A human rights based approach to mega sporting events would not just generate good on and off the playing field, but it would also help generate certainty for sponsors, said Brent Wilton, Global Director, Workplace Rights and Human Rights for Coca Cola.
“We want to make sure that when people are inside that stadium and that event kicks off and there is happiness inside, that the people who are outside that stadium are not worse off by not having had their rights respected,” he said.
Wilton was one of several speakers during a panel discussion on identifying solutions to key human rights challenges associated with mega sporting events. The discussion was part of the fourth UN Forum on Business and Human Rights, a three-day conference which brought together more than 2,000 participants to discuss the intersection of human rights and business.
The mega sporting events discussion featured panelists working on events as well as those who sponsor them including FIFA, the Olympic Committee for Tokyo 2020 and Rio 2016. Also included were NGOs and those representing labour and human rights groups.
Through the life cycle of mega sporting events, practically all human rights issues may come up, said John Morrison, Executive Director of the Institute for Human Rights and Business and moderator of the panel.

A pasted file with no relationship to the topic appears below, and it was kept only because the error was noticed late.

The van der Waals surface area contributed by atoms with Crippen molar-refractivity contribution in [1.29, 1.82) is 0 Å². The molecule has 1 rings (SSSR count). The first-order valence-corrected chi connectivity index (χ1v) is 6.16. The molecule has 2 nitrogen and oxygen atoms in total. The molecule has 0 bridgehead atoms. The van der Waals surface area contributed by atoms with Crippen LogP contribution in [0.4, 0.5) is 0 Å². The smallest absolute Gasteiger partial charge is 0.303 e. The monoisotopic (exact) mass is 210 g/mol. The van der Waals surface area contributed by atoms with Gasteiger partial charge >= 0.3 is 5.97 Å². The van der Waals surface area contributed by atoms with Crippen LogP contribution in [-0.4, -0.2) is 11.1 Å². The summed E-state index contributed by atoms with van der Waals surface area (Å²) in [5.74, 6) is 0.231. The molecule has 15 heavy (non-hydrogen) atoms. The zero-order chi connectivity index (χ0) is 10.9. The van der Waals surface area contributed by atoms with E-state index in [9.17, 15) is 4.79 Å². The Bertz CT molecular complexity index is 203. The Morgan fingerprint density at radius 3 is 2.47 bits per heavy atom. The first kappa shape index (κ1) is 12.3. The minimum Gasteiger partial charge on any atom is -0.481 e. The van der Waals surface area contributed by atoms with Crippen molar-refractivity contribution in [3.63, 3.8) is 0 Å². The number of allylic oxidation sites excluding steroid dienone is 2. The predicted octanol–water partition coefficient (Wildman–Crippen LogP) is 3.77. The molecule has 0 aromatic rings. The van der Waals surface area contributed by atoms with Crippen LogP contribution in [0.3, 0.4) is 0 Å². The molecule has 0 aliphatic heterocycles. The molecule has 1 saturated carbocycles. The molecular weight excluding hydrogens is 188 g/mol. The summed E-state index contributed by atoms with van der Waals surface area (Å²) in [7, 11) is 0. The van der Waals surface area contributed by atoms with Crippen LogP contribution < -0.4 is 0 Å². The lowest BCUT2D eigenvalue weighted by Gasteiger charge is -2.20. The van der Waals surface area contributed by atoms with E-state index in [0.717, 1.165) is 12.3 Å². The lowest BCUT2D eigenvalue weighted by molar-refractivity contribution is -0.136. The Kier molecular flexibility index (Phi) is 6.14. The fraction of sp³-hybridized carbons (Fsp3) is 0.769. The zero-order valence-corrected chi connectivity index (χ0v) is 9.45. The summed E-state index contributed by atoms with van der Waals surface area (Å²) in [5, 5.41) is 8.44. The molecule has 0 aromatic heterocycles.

Sports do not exist in isolation, and those who get involved in sporting events want to make sure that everything that is being done is above board, said Sharan Burrow, General Secretary of the International Trade Union Confederation.
“There needs to be a framework that is bigger than the event, that guarantees that there are indeed global rules that cover how these events are hosted,” she said.
Tania Braga, Committee Head of Sustainability, Accessibility and Legacy for the Rio 2016 Olympic Committee, called for better continuity between mega events and ensuring that all partners involved are aligned when it comes to human rights and labour issues.
Federico Addiechi, Head of Sustainability for FIFA, warned against placing unrealistic expectations on mega sporting events to solve the social problems of the host country.
“Mega sporting events are not meant to solve all the issues and problems, even those associated with human rights of the country hosting,” he said.
At the same organizers and companies involved have the responsibility to respect human rights, through explicit commitments and procedures, he said.
The bottom line is that businesses involved in mega-sporting events need to follow the UN Guiding Principles on Business and Human Rights, said Puvan Selvanathan of the UN Working Group on Business and Human Rights. This expectation should also be built into contractual frameworks, he said.
26 November 2015